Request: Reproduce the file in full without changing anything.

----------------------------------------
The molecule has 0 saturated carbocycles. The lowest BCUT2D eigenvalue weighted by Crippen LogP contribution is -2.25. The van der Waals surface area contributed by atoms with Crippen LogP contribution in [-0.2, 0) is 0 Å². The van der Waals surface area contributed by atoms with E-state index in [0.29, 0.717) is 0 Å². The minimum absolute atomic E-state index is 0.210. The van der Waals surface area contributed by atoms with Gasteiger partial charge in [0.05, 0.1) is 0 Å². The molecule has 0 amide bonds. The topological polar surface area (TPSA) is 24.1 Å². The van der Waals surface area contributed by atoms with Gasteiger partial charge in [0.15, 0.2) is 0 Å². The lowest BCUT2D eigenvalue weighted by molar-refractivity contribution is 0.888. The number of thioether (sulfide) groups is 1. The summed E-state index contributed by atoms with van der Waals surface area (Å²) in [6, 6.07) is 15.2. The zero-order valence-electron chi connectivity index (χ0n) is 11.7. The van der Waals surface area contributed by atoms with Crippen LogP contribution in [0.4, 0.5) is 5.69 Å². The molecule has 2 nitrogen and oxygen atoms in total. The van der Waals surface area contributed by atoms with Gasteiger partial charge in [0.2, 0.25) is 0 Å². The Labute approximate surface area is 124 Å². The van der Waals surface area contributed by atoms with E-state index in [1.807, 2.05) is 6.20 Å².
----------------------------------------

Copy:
The molecule has 0 saturated carbocycles. The lowest BCUT2D eigenvalue weighted by Crippen LogP contribution is -2.25. The van der Waals surface area contributed by atoms with Crippen LogP contribution in [-0.2, 0) is 0 Å². The van der Waals surface area contributed by atoms with E-state index in [0.29, 0.717) is 0 Å². The minimum absolute atomic E-state index is 0.210. The van der Waals surface area contributed by atoms with Gasteiger partial charge in [0.05, 0.1) is 0 Å². The molecule has 0 amide bonds. The topological polar surface area (TPSA) is 24.1 Å². The van der Waals surface area contributed by atoms with Gasteiger partial charge in [0.15, 0.2) is 0 Å². The lowest BCUT2D eigenvalue weighted by molar-refractivity contribution is 0.888. The number of thioether (sulfide) groups is 1. The summed E-state index contributed by atoms with van der Waals surface area (Å²) in [6, 6.07) is 15.2. The zero-order valence-electron chi connectivity index (χ0n) is 11.7. The van der Waals surface area contributed by atoms with Crippen LogP contribution in [0.4, 0.5) is 5.69 Å². The molecule has 2 nitrogen and oxygen atoms in total. The van der Waals surface area contributed by atoms with Gasteiger partial charge in [0.2, 0.25) is 0 Å². The Labute approximate surface area is 124 Å². The van der Waals surface area contributed by atoms with E-state index in [1.807, 2.05) is 6.20 Å².